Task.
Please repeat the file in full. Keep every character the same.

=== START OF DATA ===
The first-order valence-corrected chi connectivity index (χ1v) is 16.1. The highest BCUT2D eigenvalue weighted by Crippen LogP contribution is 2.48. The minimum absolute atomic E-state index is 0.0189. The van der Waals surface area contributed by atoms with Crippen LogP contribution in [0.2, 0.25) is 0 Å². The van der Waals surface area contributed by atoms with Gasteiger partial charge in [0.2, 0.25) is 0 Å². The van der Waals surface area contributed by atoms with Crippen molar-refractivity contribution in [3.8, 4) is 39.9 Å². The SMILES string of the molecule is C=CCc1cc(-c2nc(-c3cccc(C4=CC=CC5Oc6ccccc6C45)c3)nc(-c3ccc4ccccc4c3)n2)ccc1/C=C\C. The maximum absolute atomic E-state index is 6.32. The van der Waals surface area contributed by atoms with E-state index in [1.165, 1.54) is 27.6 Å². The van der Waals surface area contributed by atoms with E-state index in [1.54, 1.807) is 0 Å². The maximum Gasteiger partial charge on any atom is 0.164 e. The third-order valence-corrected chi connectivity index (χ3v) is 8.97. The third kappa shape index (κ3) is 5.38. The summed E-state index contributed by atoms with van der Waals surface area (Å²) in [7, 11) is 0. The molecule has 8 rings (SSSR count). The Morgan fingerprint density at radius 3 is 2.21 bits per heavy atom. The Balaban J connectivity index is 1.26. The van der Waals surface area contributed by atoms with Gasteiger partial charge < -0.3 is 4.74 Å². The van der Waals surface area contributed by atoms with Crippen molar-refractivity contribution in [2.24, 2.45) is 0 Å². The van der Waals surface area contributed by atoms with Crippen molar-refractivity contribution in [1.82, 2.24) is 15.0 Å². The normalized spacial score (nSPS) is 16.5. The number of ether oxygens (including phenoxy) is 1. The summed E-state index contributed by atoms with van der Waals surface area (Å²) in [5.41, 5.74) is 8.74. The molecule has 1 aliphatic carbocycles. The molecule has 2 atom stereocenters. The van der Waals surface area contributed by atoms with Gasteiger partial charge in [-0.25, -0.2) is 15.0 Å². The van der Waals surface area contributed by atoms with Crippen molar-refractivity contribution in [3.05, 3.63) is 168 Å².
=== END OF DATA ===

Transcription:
The first-order valence-corrected chi connectivity index (χ1v) is 16.1. The highest BCUT2D eigenvalue weighted by Crippen LogP contribution is 2.48. The minimum absolute atomic E-state index is 0.0189. The van der Waals surface area contributed by atoms with Crippen LogP contribution in [0.2, 0.25) is 0 Å². The van der Waals surface area contributed by atoms with Gasteiger partial charge in [0.2, 0.25) is 0 Å². The van der Waals surface area contributed by atoms with Crippen molar-refractivity contribution in [3.8, 4) is 39.9 Å². The SMILES string of the molecule is C=CCc1cc(-c2nc(-c3cccc(C4=CC=CC5Oc6ccccc6C45)c3)nc(-c3ccc4ccccc4c3)n2)ccc1/C=C\C. The maximum absolute atomic E-state index is 6.32. The van der Waals surface area contributed by atoms with E-state index in [1.165, 1.54) is 27.6 Å². The van der Waals surface area contributed by atoms with E-state index in [1.54, 1.807) is 0 Å². The maximum Gasteiger partial charge on any atom is 0.164 e. The third-order valence-corrected chi connectivity index (χ3v) is 8.97. The third kappa shape index (κ3) is 5.38. The summed E-state index contributed by atoms with van der Waals surface area (Å²) in [7, 11) is 0. The molecule has 8 rings (SSSR count). The Morgan fingerprint density at radius 3 is 2.21 bits per heavy atom. The Balaban J connectivity index is 1.26. The van der Waals surface area contributed by atoms with Gasteiger partial charge < -0.3 is 4.74 Å². The van der Waals surface area contributed by atoms with Crippen molar-refractivity contribution in [2.24, 2.45) is 0 Å². The van der Waals surface area contributed by atoms with Crippen molar-refractivity contribution in [1.82, 2.24) is 15.0 Å². The normalized spacial score (nSPS) is 16.5. The number of ether oxygens (including phenoxy) is 1. The summed E-state index contributed by atoms with van der Waals surface area (Å²) in [5.41, 5.74) is 8.74. The molecule has 1 aliphatic carbocycles. The molecule has 2 atom stereocenters. The van der Waals surface area contributed by atoms with Gasteiger partial charge in [-0.25, -0.2) is 15.0 Å². The van der Waals surface area contributed by atoms with Crippen molar-refractivity contribution in [3.05, 3.63) is 168 Å².